Homers began the year with a bang but ended with a (relative) whimper
Even though he makes his living as a slugger, Dodgers left-fielder Gary Sheffield takes a benign view of the decline in home runs during the second half of this season. "The perception [today] is, when you see guys hit 60 or 70 home runs, there must be something wrong with the baseball and everybody should be hitting homers," says Sheffield, who finished with a career-high 43 dingers, tying the franchise record set by Duke Snider in 1956. "But if you look at it, everything is back to normal now."
Not quite—the 5,693 home runs and the rate of 2.34 homers per game this season eclipsed the records of 5,528 and 2.28 set in 1999. Still, the home run blizzard raging at the All-Star break, when a record 58 players were on pace for 30-homer seasons, became more like a squall down the stretch. Before the break four-baggers occurred at a rate of 2.56 per game; in the second half the average was 2.10. A post-midpoint decline isn't unusual, given that the home run rate has dropped after the All-Star break in six of the last 10 full seasons, but this year's falloff was precipitous. The decline of 0.46 homers per game was the largest change, plus or minus, from one half to the next in the game's history.
As that statistic would suggest, the second half saw many first-half power hitters lose their clout. Of those 58 players on pace for 30-homer seasons, only 47 accomplished the feat, which still broke the record of 45 set last season. Of the 37 players who mashed at least 20 taters in the first half, only 8 matched or exceeded that number in the second.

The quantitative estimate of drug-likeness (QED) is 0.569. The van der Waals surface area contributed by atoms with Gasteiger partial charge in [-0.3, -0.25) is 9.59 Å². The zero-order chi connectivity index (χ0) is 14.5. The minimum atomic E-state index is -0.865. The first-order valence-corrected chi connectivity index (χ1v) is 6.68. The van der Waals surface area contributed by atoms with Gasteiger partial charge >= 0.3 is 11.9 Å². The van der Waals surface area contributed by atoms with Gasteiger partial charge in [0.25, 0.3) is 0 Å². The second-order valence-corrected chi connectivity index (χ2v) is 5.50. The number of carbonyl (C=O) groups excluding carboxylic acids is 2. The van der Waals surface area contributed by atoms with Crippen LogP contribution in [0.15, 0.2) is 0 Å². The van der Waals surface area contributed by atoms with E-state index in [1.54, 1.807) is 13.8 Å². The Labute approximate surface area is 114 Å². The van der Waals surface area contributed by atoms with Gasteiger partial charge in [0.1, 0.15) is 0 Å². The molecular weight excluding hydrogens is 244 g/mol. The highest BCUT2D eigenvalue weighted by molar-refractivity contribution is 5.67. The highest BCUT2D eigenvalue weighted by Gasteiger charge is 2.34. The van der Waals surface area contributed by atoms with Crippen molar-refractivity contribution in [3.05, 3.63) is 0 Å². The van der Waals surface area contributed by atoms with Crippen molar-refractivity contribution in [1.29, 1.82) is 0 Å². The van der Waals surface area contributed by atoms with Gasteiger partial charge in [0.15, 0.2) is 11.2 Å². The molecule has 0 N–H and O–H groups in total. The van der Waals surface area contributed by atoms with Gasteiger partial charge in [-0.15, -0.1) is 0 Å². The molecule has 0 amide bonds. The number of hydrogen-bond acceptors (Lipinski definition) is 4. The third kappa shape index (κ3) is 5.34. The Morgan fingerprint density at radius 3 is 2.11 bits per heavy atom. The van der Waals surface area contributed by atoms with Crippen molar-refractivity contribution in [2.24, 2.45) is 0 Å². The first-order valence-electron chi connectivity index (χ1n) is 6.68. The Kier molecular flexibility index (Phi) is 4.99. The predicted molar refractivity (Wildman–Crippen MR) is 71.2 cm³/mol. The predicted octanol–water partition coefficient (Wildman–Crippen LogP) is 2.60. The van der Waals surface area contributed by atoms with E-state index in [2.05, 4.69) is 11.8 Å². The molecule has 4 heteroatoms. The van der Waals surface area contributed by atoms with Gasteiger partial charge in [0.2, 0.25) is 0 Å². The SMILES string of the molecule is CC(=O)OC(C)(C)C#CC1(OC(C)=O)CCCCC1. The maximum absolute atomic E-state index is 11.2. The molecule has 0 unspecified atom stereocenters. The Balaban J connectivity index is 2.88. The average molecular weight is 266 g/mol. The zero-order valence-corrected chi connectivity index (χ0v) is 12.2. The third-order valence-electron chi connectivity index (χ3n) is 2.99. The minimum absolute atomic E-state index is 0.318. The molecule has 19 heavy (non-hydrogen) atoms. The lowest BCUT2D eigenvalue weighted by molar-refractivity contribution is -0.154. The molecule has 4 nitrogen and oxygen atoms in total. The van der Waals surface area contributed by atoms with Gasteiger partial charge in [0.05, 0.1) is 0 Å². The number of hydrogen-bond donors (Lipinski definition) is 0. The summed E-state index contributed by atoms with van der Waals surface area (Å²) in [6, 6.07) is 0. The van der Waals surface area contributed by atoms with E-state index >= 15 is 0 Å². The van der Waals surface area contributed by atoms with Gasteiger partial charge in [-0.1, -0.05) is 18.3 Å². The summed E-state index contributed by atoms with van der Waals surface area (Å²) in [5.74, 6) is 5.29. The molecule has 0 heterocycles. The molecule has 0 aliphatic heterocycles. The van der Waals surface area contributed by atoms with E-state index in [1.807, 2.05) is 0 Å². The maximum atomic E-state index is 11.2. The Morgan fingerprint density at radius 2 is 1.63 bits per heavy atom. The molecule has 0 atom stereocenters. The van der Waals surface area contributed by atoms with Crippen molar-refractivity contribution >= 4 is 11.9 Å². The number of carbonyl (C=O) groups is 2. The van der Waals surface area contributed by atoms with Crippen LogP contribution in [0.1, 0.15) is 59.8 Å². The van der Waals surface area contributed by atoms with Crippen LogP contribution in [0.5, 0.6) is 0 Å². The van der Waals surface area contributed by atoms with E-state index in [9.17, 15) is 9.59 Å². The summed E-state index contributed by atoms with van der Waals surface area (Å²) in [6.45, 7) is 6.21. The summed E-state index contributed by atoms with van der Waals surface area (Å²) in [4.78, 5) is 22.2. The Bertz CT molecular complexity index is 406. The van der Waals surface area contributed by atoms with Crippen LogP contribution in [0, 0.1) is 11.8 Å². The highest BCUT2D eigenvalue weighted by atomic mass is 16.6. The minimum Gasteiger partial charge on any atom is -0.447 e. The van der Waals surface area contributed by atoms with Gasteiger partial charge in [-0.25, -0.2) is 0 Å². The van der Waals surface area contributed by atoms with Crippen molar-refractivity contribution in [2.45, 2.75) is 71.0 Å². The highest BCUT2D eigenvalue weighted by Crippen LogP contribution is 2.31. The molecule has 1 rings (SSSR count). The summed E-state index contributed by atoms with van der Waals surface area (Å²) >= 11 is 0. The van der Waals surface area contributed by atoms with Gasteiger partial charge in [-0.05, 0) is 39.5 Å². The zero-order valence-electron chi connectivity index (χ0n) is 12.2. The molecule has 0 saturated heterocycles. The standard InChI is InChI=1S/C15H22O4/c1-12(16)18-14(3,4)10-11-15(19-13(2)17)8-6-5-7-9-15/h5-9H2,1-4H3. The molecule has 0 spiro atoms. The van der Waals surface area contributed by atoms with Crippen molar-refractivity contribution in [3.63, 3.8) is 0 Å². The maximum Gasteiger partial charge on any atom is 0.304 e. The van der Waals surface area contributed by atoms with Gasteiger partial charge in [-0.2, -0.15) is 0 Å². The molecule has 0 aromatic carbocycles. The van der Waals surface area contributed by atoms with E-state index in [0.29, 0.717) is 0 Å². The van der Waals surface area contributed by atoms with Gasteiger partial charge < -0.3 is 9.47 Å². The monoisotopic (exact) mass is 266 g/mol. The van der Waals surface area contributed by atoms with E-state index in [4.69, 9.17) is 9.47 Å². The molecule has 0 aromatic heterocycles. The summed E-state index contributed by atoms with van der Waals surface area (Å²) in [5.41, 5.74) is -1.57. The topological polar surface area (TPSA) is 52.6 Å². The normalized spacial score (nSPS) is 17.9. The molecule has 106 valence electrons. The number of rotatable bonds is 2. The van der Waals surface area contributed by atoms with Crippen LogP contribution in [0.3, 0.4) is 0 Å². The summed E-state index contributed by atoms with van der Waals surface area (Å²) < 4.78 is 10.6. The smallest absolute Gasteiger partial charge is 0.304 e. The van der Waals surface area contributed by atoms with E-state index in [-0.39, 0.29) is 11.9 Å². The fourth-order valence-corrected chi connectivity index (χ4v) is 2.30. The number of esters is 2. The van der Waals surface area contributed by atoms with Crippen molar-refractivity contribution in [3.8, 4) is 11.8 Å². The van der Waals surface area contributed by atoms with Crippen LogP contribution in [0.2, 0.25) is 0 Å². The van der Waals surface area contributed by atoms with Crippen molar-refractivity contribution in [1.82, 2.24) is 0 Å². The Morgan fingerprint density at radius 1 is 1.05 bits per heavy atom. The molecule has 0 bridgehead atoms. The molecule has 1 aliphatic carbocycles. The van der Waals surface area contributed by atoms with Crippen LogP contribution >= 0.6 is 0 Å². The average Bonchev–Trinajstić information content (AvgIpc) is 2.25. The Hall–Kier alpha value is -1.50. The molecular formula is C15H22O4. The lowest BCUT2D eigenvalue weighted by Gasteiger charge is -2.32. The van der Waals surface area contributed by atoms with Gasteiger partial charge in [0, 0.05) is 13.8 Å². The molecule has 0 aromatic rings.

Where did all the homers go? The drop can be attributed to several factors:
?Improved pitching. Says Dodgers third baseman Dave Hansen, "I've seen better command from pitchers since the All-Star break. Guys aren't making that pitch down the middle anymore." This hypothesis is supported by nonhomer numbers: The overall big league batting average dropped from .272 in the first half to .269 in the second; walks decreased from 7.7 per game to 7.3.
?Injuries. Several of the game's biggest boppers played hurt or sat out for significant stretches of the second half. The Cardinals' Mark McGwire (30 homers at the break) had just 13 at bats and two home runs in the season's final three months because of severe right knee tendinitis. The Reds' Ken Griffey Jr. (28) was bothered by a sore left hamstring down the stretch and ended up with only 12 second-half dingers. The Rangers' Ivan Rodriguez (26) didn't play after fracturing his right thumb on July 24, and Blue Jays outfielder Raul Mondesi (23) missed three months after midseason surgery to remove bone spurs from his right elbow and hit one home run after returning to action.
?The ball? Proving again that baseball is fertile ground for conspiracy theories, some players and coaches suspect a mid-season de-juicing of the old cowhide. "It's awful coincidental that they had that meeting about how balls are made," says Brewers pitching coach Bob Apodaca, referring to the June summit between the commissioner's office and Rawlings, manufacturer of the major league ball, "and then, all of a sudden, home run production goes down."
Our Award Alternatives
Much attention rightly will be paid the recipients of baseball's major awards, but there are others who won't come close to winning an MVP or Cy Young but deserve recognition nonetheless. Here are the winners of our dubious honors: